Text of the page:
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May 14, 2008: Slim Down Utility Bills With Green Remodeling

May 14, 2008
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WASHINGTON - It doesn’t cost much to put a house on an energy diet, says the National Association of Home Builders (NAHB). In fact, remodeling to improve energy efficiency may pay for itself with immediate savings on energy and water bills. May is Home Remodeling Month, and the NAHB’s Remodelers section is shining a spotlight on the financial incentives of remodeling and offering suggestions for home renovation projects that provide the best return on investment.

“Homeowners save big on green remodels,” said NAHB Remodelers Chairman Lonny Rutherford, CGR, CAPS, a professional remodeler from Farmington, N.M. “Not only is green remodeling good for the environment, it is great for the checkbook.”

Remodelers are more knowledgeable about green options, and with energy-efficiency tax credits and the latest technology, including high-efficiency heating and cooling equipment, homeowners can maximize the efficiency of their home while minimizing their utility bills. As energy costs rise, consumers can save money by making sure their homes use less energy through increased efficiency.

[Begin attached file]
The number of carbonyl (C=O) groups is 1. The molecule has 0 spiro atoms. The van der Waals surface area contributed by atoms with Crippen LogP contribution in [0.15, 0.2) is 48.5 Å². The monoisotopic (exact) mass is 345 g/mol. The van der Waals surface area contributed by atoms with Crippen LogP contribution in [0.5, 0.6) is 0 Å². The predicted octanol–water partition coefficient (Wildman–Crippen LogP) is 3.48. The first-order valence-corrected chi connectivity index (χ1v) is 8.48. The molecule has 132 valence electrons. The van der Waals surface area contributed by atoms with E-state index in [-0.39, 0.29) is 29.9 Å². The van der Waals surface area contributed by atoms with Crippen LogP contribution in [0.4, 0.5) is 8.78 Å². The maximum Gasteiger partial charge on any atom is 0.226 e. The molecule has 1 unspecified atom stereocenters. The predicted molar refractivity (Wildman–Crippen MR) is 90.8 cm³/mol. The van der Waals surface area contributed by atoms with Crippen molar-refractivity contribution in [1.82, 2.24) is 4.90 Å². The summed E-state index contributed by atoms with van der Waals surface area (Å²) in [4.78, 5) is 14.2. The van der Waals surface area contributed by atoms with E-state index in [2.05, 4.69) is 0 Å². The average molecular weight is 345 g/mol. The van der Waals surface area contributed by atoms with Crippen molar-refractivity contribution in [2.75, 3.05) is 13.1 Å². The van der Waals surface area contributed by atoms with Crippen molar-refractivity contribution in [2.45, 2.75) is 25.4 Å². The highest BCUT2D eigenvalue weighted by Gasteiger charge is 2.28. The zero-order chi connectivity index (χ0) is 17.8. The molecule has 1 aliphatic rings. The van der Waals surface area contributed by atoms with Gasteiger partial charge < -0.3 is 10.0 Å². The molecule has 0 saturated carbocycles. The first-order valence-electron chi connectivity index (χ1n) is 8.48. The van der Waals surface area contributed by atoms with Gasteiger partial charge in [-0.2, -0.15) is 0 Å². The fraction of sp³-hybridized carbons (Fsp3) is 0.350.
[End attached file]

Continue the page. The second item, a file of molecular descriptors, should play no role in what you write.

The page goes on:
“Smart green remodeling solutions really make a difference in lightening energy bills,” said Rutherford. For example, he said, “installing new windows or sealing air gaps decreases wasted money on heating and air conditioning.”

According to NAHB, homeowners can reduce their utility bills with some simple solutions:

• Install a programmable thermostat to set heating and cooling equipment to automatically turn on or off to match the family’s schedule and create a comfortable and energy-efficient living environment. These units typically offer savings of 10 to 15 percent and cost $40-$100.

• When buying or replacing appliances, choose energy-efficient models. Federal Energy Star-rated appliances are designed to use 10-50 percent less energy and water than standard appliances and save an average of 30 percent over standard models.

• Old windows are often the weak link in energy efficiency. New window technology yields windows that are three times as efficient, or more.

For more information about remodeling, visit www.nahb.org/remodel.

Publication date: 05/12/2008  

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